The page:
When we got BasicMed, something wed done for a long time was taken away. BasicMed applies to acting as pilot in command. But, with BasicMed youre not legal to act as a safety pilot for your buddy whos under the hood practicing approaches in VMC. So, you exercise the workaround of agreeing ahead of time that you, the safety pilot, are indeed the PIC for this flight (more on that in a moment), then youre once again good to go even with BasicMed ... if, that is, the aircraft insurance agrees. Lets look more carefully at all this.
Likely you either practice approaches to non-towered airports or fly into airfields with part-time control towers. Non-towered airports, hotbeds of GA activities, present our greatest risk of a midair collision; a risk mitigated by a disciplined adherence to procedures (proper entry into landing patterns, proper departure patterns) and proper use of the UNICOM frequency at uncontrolled airports. (FAA Aviation News, May/June 2001) Therefore, its important that instrument pilots play nice around the pattern. The updated AC 90-66 covering non-towered airports specifically identifies instrument pilots, maybe because of some past misbehavior.
Ever wonder how the FAA came up with 91.211 requiring oxygen use above 12,500 feet MSL for more than 30 minutes and any time over 14,000 feet MSL? The answer is geography, not physiology. When these rules were written, oxygen systems were expensive and heavy. General aviation wanted to fly anywhere in the U.S. without oxygen, and you can fly any mountain pass in the 48 contiguous U.S. states in less than 30 minutes between 12,500 feet and 14,000 feet MSL.
Yep, its time to make fun of those who in 2015 ignored sound judgment and lived to garner pilot lounge derision. And, since pilots tend to repeat the same mistakes in hopes of different results, we heed George Orwell who said, We have now sunk to a depth at which the restatement of the obvious is the first duty of intelligent men. Since no intelligent man or woman stepped forward, its up to me.
About a year ago I was training a student pilot. The college student was very intense and strived to be perfect at all her training. She listened to LiveATC a lot, practiced with her airline captain father in the evenings. When it came time to get ready for her three takeoffs and landings at a controlled field, she and I went to Rocky Mountain Metro four times for practice.
Another good rule of thumb is Buys Bullots law: To locate where the bad weather is coming from, put your back to the wind and extend your left arm straight out. Thats where the low pressure bad WX is coming from. It works for me.
Like many of you, I also ride motorcycles. I have two Hondas, one of which is 25 years old but still suits me quite well. Due to a confluence of some logistical and health challenges, now past, I hadnt ridden in a few years. Late this past summer I again undertook two-wheeled transportation.
When a Lion Air Boeing 737 Max 8 with only 800 hours crashed into the ocean in November, killing all 189 on board, the event raised a lot of questions. It behaved erratically in flight before the crew lost control, and several crews had reported problems with the airplane in the days before.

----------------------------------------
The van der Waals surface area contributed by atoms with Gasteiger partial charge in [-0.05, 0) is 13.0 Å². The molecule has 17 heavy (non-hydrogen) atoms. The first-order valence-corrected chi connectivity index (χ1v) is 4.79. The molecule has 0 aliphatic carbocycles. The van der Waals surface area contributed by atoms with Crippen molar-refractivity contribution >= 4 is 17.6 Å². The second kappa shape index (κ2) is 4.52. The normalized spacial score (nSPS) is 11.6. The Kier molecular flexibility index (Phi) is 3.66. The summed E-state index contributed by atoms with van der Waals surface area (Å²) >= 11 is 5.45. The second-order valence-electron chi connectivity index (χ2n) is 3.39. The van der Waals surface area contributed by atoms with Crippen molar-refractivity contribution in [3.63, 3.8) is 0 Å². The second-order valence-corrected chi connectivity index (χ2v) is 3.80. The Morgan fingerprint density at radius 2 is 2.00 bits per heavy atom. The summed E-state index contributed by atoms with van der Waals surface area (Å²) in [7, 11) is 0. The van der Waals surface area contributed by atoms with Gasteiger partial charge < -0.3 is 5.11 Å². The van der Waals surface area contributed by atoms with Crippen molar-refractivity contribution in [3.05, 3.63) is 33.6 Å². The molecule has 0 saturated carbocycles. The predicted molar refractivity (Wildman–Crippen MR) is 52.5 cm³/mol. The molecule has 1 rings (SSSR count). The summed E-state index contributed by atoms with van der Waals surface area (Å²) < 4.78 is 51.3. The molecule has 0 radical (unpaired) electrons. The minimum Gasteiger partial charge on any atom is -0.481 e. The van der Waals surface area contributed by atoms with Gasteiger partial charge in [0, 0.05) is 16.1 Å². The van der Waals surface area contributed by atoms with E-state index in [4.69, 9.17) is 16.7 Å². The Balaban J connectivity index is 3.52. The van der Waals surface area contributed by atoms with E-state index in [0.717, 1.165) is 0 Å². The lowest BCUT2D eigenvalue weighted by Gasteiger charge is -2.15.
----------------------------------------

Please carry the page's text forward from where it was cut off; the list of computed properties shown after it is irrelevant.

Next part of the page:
Be aware of the distinction between MSL and AGL. Cloud heights associated with airports are customarily given in AGL. But areal guidance products, area forecasts, and PIREPs, use MSL. Also, anything stated as a ceiling or carrying the CIG abbreviation is AGL. Since IFR and MVFR conditions are based upon ceiling height, centralized products will always use AGL ceilings when constructing an IFR/MVFR depiction. If there is any doubt, find the information ahead of time or talk to a briefer.
A few days ago, departing Minot North Dakota for Duluth in a Skylane, I asked ATC if the NOTAM for military training at Duluth had the airport closed, or whether it was open to GA traffic. He asked me to stand by for a minute, and then said, Its closed at the moment, but will reopen in 30 minutes, so unless you are doing Mach 3, you should have no problem.
My motivation to write this right now is that my Cessna 340 is at the shop getting its annual. This year I chose what is arguably the best Twin Cessna maintenance facility in the world, TAS Aviation in Defiance, Ohio. Yes, Defiance is a long way from my Santa Fe, New Mexico home base-about 1100 NM and two legs, in each direction-but, I chose this shop for good reasons having far more to do with safe than just legal.
Last year, the FAA offered a $500 rebate to aircraft operators who installed new equipment to meet the 2020 ADS-B mandate, but that offer expired in September 2017. Now the FAA has reinstated the program, with enough funding for 9,800 more rebates. The offer will end on October 11, 2019, or when the money runs out. The FAA has repeatedly said the compliance deadline wont be pushed back, and any aircraft lacking ADS-B-out wont be allowed to fly in most controlled airspace after Jan. 1, 2020. The ADS-B mandate is not going away, said FAA Acting Administrator Dan Elwell. Now is the time for aircraft owners to equip. More details can be found atwww.faa.gov/nextgen/equipadsb/.